The last thing Apple's target market cares about is what name is stamped on the cpus. Intel is useful not for the name itself, but for compatibility, availability, and their roadmap for development. Apple did not leave IBM/Freescale because of the popularity (or lack thereof) of the name, or because of the brand. Apple left them because they had no coherent roadmap that fit Apple's needs.

    Now Apple is the most valuable company in tech. They have enough cash on hand to probably purchase some these chipmakers and go wherever they want.

    Does the cpu do the job? Is performance decent? If so, Apple gear SELLS, whether Mac, iPad, iPhone, etc. This isn't PCs where the geek contingent looks for "Intel Inside." And Joe Average doesn't really care, either way. They see the Apple logo and begin to make associations. What stuff inside is labeled is a secondary concern, and is usually of no concern at all.

    Apple doesn't need to worry about non-standard anymore, because they *are* the standard now. This is the Apple of 2011. They are not the ones who become the marginalized, they perform the marginalizing on others. Apple can create a standard in the blink of an eye and consumers won't even make a peep about it. They'll just continue to form long lines outside Apple Stores.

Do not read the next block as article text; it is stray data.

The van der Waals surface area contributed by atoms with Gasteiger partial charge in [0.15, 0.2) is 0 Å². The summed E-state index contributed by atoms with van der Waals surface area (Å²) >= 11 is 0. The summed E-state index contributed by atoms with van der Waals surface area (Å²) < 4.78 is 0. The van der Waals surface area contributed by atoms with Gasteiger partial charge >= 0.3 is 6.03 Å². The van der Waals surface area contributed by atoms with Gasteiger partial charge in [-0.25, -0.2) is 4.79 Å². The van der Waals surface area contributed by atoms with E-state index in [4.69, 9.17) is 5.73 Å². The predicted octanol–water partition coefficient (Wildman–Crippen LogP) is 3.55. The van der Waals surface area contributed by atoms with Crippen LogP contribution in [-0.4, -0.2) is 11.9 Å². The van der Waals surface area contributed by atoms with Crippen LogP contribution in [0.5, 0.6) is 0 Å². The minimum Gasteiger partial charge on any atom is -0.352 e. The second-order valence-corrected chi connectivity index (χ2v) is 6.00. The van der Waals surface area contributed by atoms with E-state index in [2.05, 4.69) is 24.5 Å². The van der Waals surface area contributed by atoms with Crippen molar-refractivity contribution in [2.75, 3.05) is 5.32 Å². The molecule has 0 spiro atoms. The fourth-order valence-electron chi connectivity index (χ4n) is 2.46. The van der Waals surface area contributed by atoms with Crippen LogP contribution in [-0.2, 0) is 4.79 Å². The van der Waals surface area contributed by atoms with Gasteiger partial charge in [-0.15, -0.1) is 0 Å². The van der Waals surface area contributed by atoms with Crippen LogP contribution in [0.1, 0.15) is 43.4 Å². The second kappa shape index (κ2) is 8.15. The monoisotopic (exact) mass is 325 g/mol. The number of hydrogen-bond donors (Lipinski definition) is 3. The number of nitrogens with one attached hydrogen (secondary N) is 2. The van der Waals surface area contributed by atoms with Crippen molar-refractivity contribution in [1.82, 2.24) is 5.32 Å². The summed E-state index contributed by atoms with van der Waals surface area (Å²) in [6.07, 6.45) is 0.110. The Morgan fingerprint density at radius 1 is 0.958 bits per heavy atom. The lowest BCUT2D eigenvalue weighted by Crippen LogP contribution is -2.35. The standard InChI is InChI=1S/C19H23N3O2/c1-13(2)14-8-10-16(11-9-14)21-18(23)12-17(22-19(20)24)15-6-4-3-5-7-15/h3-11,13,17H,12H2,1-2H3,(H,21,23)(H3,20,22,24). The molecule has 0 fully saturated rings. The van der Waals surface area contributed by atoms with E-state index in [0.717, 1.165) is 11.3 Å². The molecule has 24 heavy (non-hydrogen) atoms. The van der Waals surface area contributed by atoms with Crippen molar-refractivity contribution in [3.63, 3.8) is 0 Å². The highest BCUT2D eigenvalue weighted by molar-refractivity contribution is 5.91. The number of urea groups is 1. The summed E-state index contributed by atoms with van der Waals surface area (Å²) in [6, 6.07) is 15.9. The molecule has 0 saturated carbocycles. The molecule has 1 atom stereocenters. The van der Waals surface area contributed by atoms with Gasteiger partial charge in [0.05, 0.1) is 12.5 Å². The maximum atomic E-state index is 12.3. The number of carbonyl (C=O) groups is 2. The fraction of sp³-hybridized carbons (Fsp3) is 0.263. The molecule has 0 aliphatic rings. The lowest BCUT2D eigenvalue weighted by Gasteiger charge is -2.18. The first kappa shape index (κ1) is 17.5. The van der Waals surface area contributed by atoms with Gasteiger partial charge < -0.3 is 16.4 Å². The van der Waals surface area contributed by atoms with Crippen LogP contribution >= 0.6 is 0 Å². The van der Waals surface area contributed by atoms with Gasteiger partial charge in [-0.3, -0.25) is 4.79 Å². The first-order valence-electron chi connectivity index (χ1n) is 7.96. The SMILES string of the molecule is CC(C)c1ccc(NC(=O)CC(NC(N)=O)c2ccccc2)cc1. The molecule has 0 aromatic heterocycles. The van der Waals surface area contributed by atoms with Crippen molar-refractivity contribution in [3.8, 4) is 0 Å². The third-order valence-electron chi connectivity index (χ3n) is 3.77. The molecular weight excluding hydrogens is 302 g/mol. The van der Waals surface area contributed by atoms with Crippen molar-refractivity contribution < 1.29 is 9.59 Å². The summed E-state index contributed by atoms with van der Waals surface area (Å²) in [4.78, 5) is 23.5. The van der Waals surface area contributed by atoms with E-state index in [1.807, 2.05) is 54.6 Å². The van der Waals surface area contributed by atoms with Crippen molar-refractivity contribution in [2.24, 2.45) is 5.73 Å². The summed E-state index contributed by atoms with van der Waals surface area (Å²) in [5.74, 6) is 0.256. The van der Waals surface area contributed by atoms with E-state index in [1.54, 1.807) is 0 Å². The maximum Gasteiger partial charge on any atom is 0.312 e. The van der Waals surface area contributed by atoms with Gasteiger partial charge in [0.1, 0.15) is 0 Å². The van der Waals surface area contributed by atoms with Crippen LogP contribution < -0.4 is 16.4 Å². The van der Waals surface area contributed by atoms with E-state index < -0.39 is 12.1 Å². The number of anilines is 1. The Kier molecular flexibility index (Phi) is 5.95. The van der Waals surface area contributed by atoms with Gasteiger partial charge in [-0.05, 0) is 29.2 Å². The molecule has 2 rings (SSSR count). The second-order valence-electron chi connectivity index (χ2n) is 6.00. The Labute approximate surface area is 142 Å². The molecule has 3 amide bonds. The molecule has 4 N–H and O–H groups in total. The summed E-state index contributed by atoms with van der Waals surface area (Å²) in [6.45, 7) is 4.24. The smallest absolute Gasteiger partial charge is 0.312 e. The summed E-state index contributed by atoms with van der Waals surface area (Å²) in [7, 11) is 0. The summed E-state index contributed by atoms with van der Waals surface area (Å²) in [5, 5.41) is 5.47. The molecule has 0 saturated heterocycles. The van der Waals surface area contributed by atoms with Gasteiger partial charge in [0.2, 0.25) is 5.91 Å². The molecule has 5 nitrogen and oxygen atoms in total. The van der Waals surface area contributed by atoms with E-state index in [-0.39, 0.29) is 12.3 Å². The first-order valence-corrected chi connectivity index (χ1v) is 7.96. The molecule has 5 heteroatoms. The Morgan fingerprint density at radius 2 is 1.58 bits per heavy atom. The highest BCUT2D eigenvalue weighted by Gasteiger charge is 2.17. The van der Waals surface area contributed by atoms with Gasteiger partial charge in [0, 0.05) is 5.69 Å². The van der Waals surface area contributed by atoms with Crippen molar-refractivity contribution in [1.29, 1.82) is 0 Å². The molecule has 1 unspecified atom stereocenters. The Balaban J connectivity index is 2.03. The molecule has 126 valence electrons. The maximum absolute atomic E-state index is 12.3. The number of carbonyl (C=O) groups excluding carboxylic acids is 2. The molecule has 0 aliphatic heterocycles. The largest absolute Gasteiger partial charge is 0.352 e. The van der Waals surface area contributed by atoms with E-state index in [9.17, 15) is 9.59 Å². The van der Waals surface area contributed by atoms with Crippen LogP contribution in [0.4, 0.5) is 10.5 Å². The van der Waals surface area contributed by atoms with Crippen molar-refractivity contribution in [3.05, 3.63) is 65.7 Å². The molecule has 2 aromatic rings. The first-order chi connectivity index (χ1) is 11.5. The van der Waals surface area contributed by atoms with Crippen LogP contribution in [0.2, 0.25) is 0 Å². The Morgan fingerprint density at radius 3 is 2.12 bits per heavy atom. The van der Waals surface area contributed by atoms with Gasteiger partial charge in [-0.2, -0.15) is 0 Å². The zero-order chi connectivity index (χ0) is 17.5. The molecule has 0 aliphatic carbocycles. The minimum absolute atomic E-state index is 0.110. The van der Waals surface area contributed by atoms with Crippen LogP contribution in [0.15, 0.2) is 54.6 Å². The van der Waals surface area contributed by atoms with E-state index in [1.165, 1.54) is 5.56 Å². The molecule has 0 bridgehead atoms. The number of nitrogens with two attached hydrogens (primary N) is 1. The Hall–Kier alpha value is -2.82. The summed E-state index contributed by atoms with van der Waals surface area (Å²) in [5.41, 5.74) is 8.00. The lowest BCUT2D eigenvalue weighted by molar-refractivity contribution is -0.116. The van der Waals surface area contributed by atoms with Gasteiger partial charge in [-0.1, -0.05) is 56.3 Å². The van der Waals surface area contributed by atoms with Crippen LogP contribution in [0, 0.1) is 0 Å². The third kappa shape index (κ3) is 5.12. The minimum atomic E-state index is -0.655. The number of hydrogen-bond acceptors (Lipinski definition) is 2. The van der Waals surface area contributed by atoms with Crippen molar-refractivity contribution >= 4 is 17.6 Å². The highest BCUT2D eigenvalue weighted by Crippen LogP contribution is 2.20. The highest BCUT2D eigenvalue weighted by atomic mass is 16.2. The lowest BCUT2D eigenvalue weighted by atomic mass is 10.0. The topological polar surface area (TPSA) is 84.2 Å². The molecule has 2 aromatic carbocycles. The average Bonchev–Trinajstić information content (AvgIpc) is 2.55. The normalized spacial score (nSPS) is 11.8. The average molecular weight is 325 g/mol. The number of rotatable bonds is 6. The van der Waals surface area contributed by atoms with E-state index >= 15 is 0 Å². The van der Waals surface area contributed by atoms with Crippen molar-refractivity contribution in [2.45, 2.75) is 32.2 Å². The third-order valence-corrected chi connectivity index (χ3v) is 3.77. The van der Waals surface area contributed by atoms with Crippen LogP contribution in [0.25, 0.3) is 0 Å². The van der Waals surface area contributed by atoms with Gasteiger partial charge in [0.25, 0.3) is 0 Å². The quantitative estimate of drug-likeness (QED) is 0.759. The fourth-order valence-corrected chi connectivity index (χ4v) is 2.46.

Regardless of whether this is a rumour, if Apple does have long-term plans with ARM, you can bet that it's for a good reason and very likely a smart decision that you or I can't really comprehend at the moment.
     
  15. roadbloc macrumors G3

    roadbloc

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    UK
    #15
    I heard that is what transcendent Christians believe. God created life and we have no chance in understanding how or why it works the way it does.

    Sorry. Reading that just reminded me of my religous education classes from when I was at school. :p
     
  16. maflynn Moderator

    maflynn

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    #16